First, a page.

The Liver

The liver is the Grand Central Station of our metabolism, handling an enormous amount of molecular traffic. The liver is the site of a huge variety of processing, whose vital roles include:

Breaking down nutrients
Filtering out toxins that come in from the gut and breaking them down
Synthesizing important blood components

There are extensive networks of tiny blood vessels around the gut that absorb nutrients from our food. This nutrient-rich blood all flows directly into the larger collecting veins of the portal system and is carried on to the liver. Another network of capillaries comprises the bulk of the liver and surrounds the liver cells. Guarding this system are specialized cells called macrophages, which destroy much of the bacteria that comes in from the GI tract.

All the nutrients and other substances that have been absorbed from our food are processed by the liver and then transported to the rest of the body. Nutrients will be broken down to provide energy and the raw materials from which our body will actually be constructed and maintained. These are the building blocks of muscle, skin, and bone.

The liver also functions somewhat like the oil filter on your car; one of its jobs is to protect the rest of the body from all the debris and gunk that could be harmful. Essentially all the material absorbed from the gut passes through the liver, carried by the bloodstream. The liver cleans the blood before it enters the heart and before it’s pumped throughout the body.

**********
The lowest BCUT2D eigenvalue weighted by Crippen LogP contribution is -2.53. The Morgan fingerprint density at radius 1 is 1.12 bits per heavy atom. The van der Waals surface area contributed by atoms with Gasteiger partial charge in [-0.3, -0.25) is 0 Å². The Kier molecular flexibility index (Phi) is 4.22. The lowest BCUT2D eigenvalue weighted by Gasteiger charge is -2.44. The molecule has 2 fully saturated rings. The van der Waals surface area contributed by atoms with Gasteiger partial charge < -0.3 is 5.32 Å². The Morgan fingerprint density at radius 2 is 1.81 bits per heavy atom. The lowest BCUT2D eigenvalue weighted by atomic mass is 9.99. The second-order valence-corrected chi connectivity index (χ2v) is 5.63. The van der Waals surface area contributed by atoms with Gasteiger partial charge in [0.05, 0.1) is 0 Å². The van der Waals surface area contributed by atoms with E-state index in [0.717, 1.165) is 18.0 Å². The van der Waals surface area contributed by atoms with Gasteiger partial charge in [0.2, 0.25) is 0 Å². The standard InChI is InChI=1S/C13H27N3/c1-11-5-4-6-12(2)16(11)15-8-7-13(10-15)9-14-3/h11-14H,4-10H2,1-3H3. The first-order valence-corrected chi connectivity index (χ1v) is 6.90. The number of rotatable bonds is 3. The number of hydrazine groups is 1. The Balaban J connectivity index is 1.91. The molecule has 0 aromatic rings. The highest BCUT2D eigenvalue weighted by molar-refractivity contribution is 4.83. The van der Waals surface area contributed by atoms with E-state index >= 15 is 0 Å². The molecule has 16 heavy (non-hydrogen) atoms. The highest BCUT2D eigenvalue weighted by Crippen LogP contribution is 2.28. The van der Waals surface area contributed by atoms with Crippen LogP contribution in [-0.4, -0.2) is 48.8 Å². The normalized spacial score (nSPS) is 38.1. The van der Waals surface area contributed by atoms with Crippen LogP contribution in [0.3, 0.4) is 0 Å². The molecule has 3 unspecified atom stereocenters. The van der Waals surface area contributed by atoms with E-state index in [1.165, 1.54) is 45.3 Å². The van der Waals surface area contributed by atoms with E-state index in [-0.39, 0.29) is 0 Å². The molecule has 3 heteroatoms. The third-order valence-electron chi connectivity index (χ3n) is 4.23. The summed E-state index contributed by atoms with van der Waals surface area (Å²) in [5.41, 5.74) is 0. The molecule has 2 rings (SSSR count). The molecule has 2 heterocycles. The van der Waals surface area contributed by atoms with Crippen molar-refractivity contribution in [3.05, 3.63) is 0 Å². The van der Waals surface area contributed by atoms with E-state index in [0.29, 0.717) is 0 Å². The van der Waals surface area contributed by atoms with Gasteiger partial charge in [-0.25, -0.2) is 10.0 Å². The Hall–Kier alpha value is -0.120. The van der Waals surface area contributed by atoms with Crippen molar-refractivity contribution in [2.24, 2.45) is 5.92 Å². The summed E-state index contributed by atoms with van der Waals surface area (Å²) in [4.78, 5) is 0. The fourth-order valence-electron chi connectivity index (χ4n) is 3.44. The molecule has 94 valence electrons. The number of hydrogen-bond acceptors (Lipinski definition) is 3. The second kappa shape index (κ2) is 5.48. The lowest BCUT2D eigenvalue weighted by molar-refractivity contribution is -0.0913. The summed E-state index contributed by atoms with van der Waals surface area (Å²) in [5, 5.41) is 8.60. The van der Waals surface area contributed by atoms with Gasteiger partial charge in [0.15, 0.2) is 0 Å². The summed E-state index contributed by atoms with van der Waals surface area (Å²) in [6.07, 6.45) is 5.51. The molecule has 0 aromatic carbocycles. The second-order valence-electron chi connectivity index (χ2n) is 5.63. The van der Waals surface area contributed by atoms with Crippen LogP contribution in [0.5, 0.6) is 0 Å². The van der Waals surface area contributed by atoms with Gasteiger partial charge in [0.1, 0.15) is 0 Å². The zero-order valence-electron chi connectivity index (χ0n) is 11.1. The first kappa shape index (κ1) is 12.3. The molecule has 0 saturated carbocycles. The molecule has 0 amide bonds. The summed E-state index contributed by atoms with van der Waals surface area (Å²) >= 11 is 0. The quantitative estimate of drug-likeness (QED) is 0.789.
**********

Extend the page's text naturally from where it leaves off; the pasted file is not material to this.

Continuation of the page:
So the liver is the center for toxic cleanup in the body. The majority of the toxins are processed and transformed there. Some substances are exiled: If they don’t measure up, they may get processed out of the body via the bile, in the urine, or in stool. If the liver is required to process too many toxins, an overload may occur. Then the impaired capacity can limit its ability to monitor incoming traffic and filter out harmful substances, like a police force outnumbered by thugs who then get into general circulation.

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